Updated: Nov 30, 2022
by Mel Blackwood @troubleon8wheels
I believe in courage over comfort.
I recall my first experience of roller skating as an adult. I had dropped a message as requested to the roller derby league - Hot Wheel Roller Derby - and gotten a reply. Reserved some kit. Not being sure what to wear or take with me. I remember wanting to cancel at least daily before going, but I knew someone was expecting me. I walked into the corridor, to find a group of women looking as badass as they come.
They were all body shapes and sizes, varied skin colours, united by helmets, mouthguards and roller skates with noisy wheels. I recall shaking on the inside, standing at the edge of the group, smiling nervously. A woman took me with her, showed me where to collect kit, and I sat putting it on. It took about twenty minutes to get everything on, the right way up, and then I couldn't stand up. I shuffled backwards and forwards across that hall for an hour and a half, watching the rest of the women sprinting around the hall, shouting and pushing. It was thrilling and I was hooked. Right at the end of the session, as the women came back towards me, I panicked and fell over - no one had touched me, but my muscles had jolted and as I was unused to the wheels, I fell over, right on my coccyx. Oooof! I was instantly crying, but instead of acknowledging how much it hurt, I hid the pain. I mumbled thanks for the session, and stumbled out of the hall, and had to ease myself into my car, where I cried all the way home. Despite the pain, I was hooked.
I now realise that I did not have the tools to understand how to deal with pain, particularly when it is linked to emotion. My pain that day was physical (I'm pretty sure every roller skater has fallen on their coccyx at some point - it teaches you to BEND YOUR KNEES) but also emotional. I was embarrassed and ashamed as no-one else had fallen like me. I didn't know that everyone else had done the exact same fall - just not on that day.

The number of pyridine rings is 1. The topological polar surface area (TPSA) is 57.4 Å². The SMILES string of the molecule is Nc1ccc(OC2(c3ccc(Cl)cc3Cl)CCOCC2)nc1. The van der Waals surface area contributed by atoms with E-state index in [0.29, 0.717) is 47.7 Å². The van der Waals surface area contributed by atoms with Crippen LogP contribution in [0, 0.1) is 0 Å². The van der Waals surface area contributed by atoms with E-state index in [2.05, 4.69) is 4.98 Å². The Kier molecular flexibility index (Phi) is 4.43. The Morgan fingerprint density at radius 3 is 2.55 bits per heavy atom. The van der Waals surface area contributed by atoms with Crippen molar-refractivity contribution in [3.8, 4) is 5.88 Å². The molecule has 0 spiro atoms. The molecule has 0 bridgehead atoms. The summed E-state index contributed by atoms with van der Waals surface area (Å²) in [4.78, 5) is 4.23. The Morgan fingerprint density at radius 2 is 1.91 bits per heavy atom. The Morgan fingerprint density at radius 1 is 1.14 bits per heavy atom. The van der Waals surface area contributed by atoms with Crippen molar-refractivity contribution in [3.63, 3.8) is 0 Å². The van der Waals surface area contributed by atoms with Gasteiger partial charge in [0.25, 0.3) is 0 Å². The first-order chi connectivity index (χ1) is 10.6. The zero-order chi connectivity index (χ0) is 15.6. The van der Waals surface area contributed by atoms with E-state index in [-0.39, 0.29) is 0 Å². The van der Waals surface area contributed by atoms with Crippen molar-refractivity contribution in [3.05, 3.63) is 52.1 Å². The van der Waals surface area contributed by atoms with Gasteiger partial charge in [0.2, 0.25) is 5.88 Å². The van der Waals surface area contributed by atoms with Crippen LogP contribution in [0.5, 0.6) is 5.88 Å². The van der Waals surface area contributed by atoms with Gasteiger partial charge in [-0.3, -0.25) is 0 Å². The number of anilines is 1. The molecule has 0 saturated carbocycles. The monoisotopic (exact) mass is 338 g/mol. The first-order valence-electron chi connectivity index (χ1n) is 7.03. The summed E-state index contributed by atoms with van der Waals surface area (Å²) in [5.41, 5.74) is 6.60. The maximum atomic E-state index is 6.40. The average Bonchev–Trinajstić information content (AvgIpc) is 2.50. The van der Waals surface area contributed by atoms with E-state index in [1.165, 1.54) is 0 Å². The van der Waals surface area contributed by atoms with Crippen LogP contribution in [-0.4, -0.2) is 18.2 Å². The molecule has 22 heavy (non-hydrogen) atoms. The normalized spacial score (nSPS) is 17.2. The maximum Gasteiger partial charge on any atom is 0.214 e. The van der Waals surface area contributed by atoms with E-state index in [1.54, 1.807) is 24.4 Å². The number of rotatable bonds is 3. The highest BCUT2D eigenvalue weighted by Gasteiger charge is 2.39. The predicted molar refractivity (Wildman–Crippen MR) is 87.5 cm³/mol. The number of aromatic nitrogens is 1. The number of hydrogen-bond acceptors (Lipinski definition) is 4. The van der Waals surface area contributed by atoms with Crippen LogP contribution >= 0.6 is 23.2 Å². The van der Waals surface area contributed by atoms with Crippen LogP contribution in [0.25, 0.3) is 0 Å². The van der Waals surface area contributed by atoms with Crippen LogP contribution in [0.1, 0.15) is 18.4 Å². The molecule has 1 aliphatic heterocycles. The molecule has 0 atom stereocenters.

Now, I know how normal falling is - particularly uncontrolled falls when you start out roller skating.
Now, I know how anxious you can be, over starting a new hobby that is meant to be joyful!
Now, I know exactly how we, as overachieving women, can gaslight ourselves with our less-than-compassionate self-talk.
Now, I know that to be human is to experience all emotions. They are called feelings because we feel them in our bodies.
That's why, we build in so much mental health awareness into our learn-to-roller skate program. It is vital that we challenge, unlearn and re-learn these feedback loops into positive ones that serve us. We should normalise giving ourselves permission for the smallest steps of achievement. I know how far from normal this is though, when only this week, I congratulated a young person for not giving up in their 30 minute roller disco session, they looked at me as though I was making a sarcastic remark.
Let's move away from the binary of good / bad. We are moving along a timeline of experience. We have more or less experience. That's all.
Meeting folks who find the courage to show up motivates me to do the same.
What will you do today that challenges your comfort zone?